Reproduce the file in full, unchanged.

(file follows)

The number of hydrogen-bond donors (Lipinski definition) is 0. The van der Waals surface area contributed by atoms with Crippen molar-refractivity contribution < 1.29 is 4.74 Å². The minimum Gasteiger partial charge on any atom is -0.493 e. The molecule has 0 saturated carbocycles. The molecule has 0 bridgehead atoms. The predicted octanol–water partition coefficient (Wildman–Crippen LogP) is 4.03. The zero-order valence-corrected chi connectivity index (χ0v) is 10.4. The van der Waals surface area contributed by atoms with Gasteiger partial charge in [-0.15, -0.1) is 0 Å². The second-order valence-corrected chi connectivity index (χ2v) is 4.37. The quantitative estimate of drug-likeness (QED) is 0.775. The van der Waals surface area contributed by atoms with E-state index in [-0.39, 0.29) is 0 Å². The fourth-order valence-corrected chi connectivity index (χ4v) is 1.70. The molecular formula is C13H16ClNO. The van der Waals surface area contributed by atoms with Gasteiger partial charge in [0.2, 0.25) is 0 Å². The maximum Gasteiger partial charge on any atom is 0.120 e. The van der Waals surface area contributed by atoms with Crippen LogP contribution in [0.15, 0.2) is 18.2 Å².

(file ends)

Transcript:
The number of hydrogen-bond donors (Lipinski definition) is 0. The van der Waals surface area contributed by atoms with Crippen molar-refractivity contribution < 1.29 is 4.74 Å². The minimum Gasteiger partial charge on any atom is -0.493 e. The molecule has 0 saturated carbocycles. The molecule has 0 bridgehead atoms. The predicted octanol–water partition coefficient (Wildman–Crippen LogP) is 4.03. The zero-order valence-corrected chi connectivity index (χ0v) is 10.4. The van der Waals surface area contributed by atoms with Gasteiger partial charge in [-0.15, -0.1) is 0 Å². The second-order valence-corrected chi connectivity index (χ2v) is 4.37. The quantitative estimate of drug-likeness (QED) is 0.775. The van der Waals surface area contributed by atoms with E-state index in [-0.39, 0.29) is 0 Å². The fourth-order valence-corrected chi connectivity index (χ4v) is 1.70. The molecular formula is C13H16ClNO. The van der Waals surface area contributed by atoms with Gasteiger partial charge in [0.2, 0.25) is 0 Å². The maximum Gasteiger partial charge on any atom is 0.120 e. The van der Waals surface area contributed by atoms with Crippen LogP contribution in [0.15, 0.2) is 18.2 Å².